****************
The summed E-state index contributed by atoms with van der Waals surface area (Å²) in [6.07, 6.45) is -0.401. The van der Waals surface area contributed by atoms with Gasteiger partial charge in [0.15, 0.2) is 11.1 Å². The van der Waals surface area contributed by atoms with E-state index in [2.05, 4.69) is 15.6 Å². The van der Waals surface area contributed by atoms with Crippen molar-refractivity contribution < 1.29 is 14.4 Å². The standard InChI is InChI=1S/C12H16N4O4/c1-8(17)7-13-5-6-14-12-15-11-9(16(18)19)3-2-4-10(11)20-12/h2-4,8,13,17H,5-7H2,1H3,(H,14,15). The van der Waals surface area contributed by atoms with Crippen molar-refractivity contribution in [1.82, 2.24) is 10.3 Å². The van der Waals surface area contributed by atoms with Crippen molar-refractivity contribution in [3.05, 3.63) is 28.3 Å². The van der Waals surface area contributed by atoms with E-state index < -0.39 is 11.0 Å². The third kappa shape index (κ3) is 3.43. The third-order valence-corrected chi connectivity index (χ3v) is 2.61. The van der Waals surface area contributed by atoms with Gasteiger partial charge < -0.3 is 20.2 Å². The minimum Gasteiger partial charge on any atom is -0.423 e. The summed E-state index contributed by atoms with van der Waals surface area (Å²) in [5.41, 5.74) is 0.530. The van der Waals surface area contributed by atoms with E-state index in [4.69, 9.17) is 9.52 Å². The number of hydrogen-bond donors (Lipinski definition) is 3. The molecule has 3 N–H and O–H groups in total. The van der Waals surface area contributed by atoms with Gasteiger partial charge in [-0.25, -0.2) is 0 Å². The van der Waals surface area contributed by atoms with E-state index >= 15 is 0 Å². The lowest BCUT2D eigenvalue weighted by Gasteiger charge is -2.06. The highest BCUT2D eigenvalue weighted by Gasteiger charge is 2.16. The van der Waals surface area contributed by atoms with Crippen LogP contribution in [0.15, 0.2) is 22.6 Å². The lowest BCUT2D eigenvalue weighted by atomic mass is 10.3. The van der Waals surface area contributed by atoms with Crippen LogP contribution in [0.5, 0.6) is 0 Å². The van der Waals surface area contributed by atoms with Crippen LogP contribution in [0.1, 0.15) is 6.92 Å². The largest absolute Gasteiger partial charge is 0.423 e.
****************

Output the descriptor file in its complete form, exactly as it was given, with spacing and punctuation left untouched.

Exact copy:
The summed E-state index contributed by atoms with van der Waals surface area (Å²) in [6.07, 6.45) is -0.401. The van der Waals surface area contributed by atoms with Gasteiger partial charge in [0.15, 0.2) is 11.1 Å². The van der Waals surface area contributed by atoms with E-state index in [2.05, 4.69) is 15.6 Å². The van der Waals surface area contributed by atoms with Crippen molar-refractivity contribution < 1.29 is 14.4 Å². The standard InChI is InChI=1S/C12H16N4O4/c1-8(17)7-13-5-6-14-12-15-11-9(16(18)19)3-2-4-10(11)20-12/h2-4,8,13,17H,5-7H2,1H3,(H,14,15). The van der Waals surface area contributed by atoms with Crippen molar-refractivity contribution in [1.82, 2.24) is 10.3 Å². The van der Waals surface area contributed by atoms with Crippen molar-refractivity contribution in [3.05, 3.63) is 28.3 Å². The van der Waals surface area contributed by atoms with E-state index < -0.39 is 11.0 Å². The third kappa shape index (κ3) is 3.43. The third-order valence-corrected chi connectivity index (χ3v) is 2.61. The van der Waals surface area contributed by atoms with Gasteiger partial charge < -0.3 is 20.2 Å². The minimum Gasteiger partial charge on any atom is -0.423 e. The summed E-state index contributed by atoms with van der Waals surface area (Å²) in [5.41, 5.74) is 0.530. The van der Waals surface area contributed by atoms with E-state index in [4.69, 9.17) is 9.52 Å². The number of hydrogen-bond donors (Lipinski definition) is 3. The molecule has 3 N–H and O–H groups in total. The van der Waals surface area contributed by atoms with Gasteiger partial charge in [-0.25, -0.2) is 0 Å². The van der Waals surface area contributed by atoms with E-state index >= 15 is 0 Å². The lowest BCUT2D eigenvalue weighted by Gasteiger charge is -2.06. The highest BCUT2D eigenvalue weighted by Gasteiger charge is 2.16. The van der Waals surface area contributed by atoms with Crippen LogP contribution in [0.15, 0.2) is 22.6 Å². The lowest BCUT2D eigenvalue weighted by atomic mass is 10.3. The van der Waals surface area contributed by atoms with Crippen LogP contribution in [0.5, 0.6) is 0 Å². The van der Waals surface area contributed by atoms with Crippen LogP contribution in [0.1, 0.15) is 6.92 Å². The largest absolute Gasteiger partial charge is 0.423 e.